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How does the time change affect our biorhythm?

This weekend it's that time again: our clocks will be set back to winter time. The topic of the time change has received a lot of media attention in recent months. How does turning the clock back and forth every six months affect our biorhythm? Will summer time even exist in the future? You can find the answers in our blog post.

The switch to summer time was first introduced in Germany during the First World War in order to conserve resources. During the Second World War, the clock was also set forward by one hour. After and between the two wars, however, people went back to standard time (winter time) and the time change was discontinued. In 1980, many European countries reintroduced daylight saving time. Since then, we have set our clocks one hour forward every spring and back again in the fall.

The original purpose of the time change was to save energy, as daylight could be used for longer in summer. However, experts have repeatedly shown that this concept doesn't really work. The electricity savings are offset by the higher heating costs in spring. The time change therefore has little economic benefit, but it is said to be detrimental to health.

The end of summer time

In the summer of 2018, the time change was therefore also a topic of discussion in Brussels. The European Commission launched a public consultation on the EU summer time regulation. EU citizens were asked online about their views on the time changeover. 4.6 million participants took part in the survey. This record number shows how important the issue is to the population. The result is clear: 80% were against putting the clocks forward and back. It is now up to the member states to decide what such an end to the time change should look like in practice.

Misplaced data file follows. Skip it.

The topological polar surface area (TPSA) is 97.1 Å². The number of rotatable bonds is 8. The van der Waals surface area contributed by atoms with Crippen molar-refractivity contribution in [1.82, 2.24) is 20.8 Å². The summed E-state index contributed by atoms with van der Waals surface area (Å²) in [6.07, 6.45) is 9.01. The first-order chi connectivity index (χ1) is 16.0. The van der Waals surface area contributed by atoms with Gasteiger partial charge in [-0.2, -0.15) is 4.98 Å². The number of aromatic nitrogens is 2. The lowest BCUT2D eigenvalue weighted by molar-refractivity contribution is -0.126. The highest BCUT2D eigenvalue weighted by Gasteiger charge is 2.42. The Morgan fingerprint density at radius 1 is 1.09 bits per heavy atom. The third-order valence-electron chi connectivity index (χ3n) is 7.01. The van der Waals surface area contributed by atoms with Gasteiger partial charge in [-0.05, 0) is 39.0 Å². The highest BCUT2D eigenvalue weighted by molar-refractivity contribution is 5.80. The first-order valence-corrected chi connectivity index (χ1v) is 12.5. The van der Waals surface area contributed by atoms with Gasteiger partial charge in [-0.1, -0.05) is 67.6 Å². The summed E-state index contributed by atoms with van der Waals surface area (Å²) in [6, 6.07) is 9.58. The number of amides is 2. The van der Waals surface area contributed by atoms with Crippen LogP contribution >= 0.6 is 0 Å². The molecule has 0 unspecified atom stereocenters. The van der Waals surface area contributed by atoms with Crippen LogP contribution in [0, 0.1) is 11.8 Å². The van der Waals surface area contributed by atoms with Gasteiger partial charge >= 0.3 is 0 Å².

The effect of the time change on the sleep-wake rhythm

The human body is subject to a circadian rhythm. This means that our brain activity, circulation and metabolism are subject to a 24-hour cycle. Our sleep-wake rhythm is based on the alternation of day (light) and night (dark). Darkness, for example, increases the release of certain hormones such as noradrenaline and the sleep hormone melatonin. The latter regulates our sleep-wake rhythm and ensures that we become sleepy and tired towards the evening.

In contrast, when it is light, our body releases the wake-up hormone cortisol and we become fit and alert. If it is dark in the morning, we therefore find it difficult to get going. In particular, the time change from daylight saving time in spring upsets this regulatory mechanism and causes many people problems year after year. According to a survey by Kaufmännische Krankenkasse, it causes problems for every third person. Women (39%) are affected more often than men (23%). The body lags an hour behind and is still geared towards winter time. Typical problems include tiredness in the morning as well as sleep and digestive disorders.

We are curious to see how many more time changes there will be in the future and are now looking forward to sleeping an hour longer on Sunday.